|- Sort Priority||Allows you to change the rendering order of overlaid transparent surfaces.|
|- Depth Write||Enable the checkbox to make HDRP write depth values for transparent GameObjects that use this Material.|
|- Depth Test||Unity uses DepthTest when rendering an object, to check if it is behind another object. Unity does this by testing the z-value of a given Objects pixel and comparing against a value stored in the depth buffer. By default, DepthTest is set to Less Equal, allowing the original object to appear in front of the object it is tested against. Use the drop-down to select the comparison function to use for the depth test. Each comparison function changes how the Shader renders. To expose this option, select Transparent from the Surface Type drop-down.
• Disabled: Do not perform a depth test.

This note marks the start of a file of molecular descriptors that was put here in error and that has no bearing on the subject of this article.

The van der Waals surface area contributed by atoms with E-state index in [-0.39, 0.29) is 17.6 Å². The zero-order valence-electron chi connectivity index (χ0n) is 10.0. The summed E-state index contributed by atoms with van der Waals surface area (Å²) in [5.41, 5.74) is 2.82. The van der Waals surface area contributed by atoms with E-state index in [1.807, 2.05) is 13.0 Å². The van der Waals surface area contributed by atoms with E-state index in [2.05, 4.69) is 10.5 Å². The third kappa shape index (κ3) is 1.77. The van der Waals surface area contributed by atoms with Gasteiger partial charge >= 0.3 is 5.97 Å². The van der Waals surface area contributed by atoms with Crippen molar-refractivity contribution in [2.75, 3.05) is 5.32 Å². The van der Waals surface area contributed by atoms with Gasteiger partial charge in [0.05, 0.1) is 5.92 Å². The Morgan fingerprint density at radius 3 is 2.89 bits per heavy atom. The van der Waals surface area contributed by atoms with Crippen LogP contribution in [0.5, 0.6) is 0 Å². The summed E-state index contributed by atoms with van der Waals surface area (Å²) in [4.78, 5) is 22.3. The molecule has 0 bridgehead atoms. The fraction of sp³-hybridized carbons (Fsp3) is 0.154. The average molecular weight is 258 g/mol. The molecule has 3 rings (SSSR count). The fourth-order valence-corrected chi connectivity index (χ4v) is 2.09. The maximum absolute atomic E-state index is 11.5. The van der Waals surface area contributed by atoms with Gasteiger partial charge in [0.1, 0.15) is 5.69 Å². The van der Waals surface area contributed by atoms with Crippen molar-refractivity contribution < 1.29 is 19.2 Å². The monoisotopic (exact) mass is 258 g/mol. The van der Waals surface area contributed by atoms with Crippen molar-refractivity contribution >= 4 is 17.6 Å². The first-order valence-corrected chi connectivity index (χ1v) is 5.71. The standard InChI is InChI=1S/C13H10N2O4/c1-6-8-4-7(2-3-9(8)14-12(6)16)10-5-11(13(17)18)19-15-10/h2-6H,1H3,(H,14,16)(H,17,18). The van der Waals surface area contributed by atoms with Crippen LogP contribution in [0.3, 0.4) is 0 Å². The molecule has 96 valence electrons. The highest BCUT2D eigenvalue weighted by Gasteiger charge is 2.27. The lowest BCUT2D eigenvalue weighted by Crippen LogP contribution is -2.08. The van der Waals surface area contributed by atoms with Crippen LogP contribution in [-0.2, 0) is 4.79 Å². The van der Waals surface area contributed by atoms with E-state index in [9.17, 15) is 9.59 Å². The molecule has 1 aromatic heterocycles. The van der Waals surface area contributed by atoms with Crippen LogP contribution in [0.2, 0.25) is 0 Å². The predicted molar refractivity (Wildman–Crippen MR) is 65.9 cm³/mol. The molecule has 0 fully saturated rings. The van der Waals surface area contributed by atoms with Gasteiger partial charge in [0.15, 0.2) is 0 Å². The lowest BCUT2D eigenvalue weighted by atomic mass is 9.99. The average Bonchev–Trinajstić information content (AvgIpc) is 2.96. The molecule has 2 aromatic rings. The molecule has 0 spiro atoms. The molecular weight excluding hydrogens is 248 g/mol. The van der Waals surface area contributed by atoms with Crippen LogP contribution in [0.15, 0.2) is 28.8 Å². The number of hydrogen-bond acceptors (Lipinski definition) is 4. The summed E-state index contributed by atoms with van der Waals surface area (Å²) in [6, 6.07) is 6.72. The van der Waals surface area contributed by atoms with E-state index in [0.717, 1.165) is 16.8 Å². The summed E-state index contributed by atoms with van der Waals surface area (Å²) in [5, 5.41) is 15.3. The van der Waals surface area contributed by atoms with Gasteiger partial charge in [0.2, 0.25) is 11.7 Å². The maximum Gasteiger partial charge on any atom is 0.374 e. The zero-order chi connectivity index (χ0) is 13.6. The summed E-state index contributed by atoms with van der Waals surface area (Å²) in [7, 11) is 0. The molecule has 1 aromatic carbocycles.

• Never: The depth test never passes.
• Less: The depth test passes if the pixel's z-value is less than the stored value.
• Equal: The depth test passes if the pixel's z-value is equal to the stored value.
• Less Equal: The depth test passes if the pixel's z-value is less than or equal than the Z-buffers value. This renders the tested pixel in front of the other.
• Greater: The depth test passes if the pixel's z-value is greater than the stored value.
• Not Equal: The depth test passes if the pixel's z-value is not equal to the stored value.
• Greater Equal: The depth test passes if the pixel's z-value is greater than or equal to the stored value.
• Always: The depth test always passes, there is no comparison to the stored value.